24.07.2019Young people from Bulgaria will participate in the Roma Genocide Remembrance initiative in Krakow, Poland
A group of active youths and volunteers to the Amalipe Center will take part in this year's Roma Genocide Remembrance Initiative, which will take place in Krakow (Poland) from 29 July to 4 August. The event is organized within the DIKH HE NA BISTER campaign - "Look and don't forget". It will include over 400 Roma and Non - Roma volunteers from 25 national groups across Europe.
Participants will have the opportunity to enrich their knowledge of the Holocaust by visiting the Auschwitz-Birkenau Museum. The initiative aims to raise awareness among young Europeans, civil society and politicians about the Roma Genocide during the Second World War. It will also focus on the rise of anti-gypsysm and anti-semitism in the context of growing racism, hate speech and extremism in Europe. In addition, the campaign aims to stimulate more tolerant learning, to learn from history lessons. In this way, young Europeans will become a reliable foothold against hatred and intolerance, that undermine the foundations of the European idea.
Dikh He Na Bister is a campaign of the TernYpe International Youth Roma Network, which brings together Roma youth organizations from Albania, Bulgaria, Germany, Hungary, Italy, Macedonia, Poland, Romania, Slovakia and Spain. Amalipe Center participates in the campaign for the second time after organizing a visit of young people from Bulgaria to Krakow in 2014 - see here. This year, the Bulgarian group participation was provided with the financial assistance of the Trust for Social Achievement Foundation. The campaign recalls that on the night of August 2, 1944, a total of 2,897 men, women and children of Roma origin who were imprisoned in the so-called "Zigeunerlager" in Auschwitz-Birkenau were taken to a gas chamber five and killed. Their bodies were burned in pits near the crematorium.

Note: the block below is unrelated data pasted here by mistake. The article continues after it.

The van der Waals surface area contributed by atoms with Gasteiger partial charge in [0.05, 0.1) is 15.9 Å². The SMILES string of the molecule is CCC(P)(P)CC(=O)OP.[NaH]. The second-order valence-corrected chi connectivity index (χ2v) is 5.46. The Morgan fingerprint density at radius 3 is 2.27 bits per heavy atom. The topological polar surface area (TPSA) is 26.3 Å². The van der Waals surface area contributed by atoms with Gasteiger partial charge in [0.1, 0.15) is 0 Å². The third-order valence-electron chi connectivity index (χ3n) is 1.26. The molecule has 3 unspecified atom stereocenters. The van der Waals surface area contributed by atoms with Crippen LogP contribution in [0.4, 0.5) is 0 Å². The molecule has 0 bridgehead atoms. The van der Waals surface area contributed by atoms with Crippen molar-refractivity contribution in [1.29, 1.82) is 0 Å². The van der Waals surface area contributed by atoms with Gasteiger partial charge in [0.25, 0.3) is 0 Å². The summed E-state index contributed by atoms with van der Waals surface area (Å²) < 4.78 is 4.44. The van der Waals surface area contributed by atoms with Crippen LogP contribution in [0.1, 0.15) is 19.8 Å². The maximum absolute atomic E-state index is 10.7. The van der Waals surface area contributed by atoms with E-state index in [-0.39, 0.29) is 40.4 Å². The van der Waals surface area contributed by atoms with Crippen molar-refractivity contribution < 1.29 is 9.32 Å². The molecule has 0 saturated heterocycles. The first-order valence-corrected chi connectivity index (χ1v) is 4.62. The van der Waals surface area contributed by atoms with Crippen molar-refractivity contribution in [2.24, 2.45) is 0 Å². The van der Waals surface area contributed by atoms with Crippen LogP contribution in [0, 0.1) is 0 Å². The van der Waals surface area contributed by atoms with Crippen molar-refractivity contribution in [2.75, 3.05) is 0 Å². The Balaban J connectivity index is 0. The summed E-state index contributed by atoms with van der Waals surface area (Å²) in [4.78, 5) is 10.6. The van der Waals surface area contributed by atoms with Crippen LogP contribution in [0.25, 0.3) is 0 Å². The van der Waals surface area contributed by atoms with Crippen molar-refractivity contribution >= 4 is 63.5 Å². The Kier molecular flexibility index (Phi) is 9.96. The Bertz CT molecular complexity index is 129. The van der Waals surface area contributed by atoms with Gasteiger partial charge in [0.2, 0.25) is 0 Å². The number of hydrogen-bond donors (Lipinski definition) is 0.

Museums dedicated to the Roma, killed in the death camps have been set up in various European countries and ceremonies for the memory of the Roma are already part of the historical memory of the Second World War. Bulgaria is still memorizing the most afflicted ethnic group of Nazi Germany, the Jewish, as the rescue of Bulgarian Jews is a cause for national pride. The general public in Bulgaria are not familiar with the persecutions of the Roma by the Third German Reich and the Roma Holocaust. Amalipe has been working to promote this theme for years. Information about the Roma Holocaust has been included in the Roma folklore and intercultural education books, issued by the organization. For the second year, Amalipe is a co-organizer of a Holocaust Teaching Seminar for secondary teachers in History, which takes place annually in July at the American University in Blagoevgrad.
For more information: Atanas Atanasov, 0894-94-44-13, firstname.lastname@example.org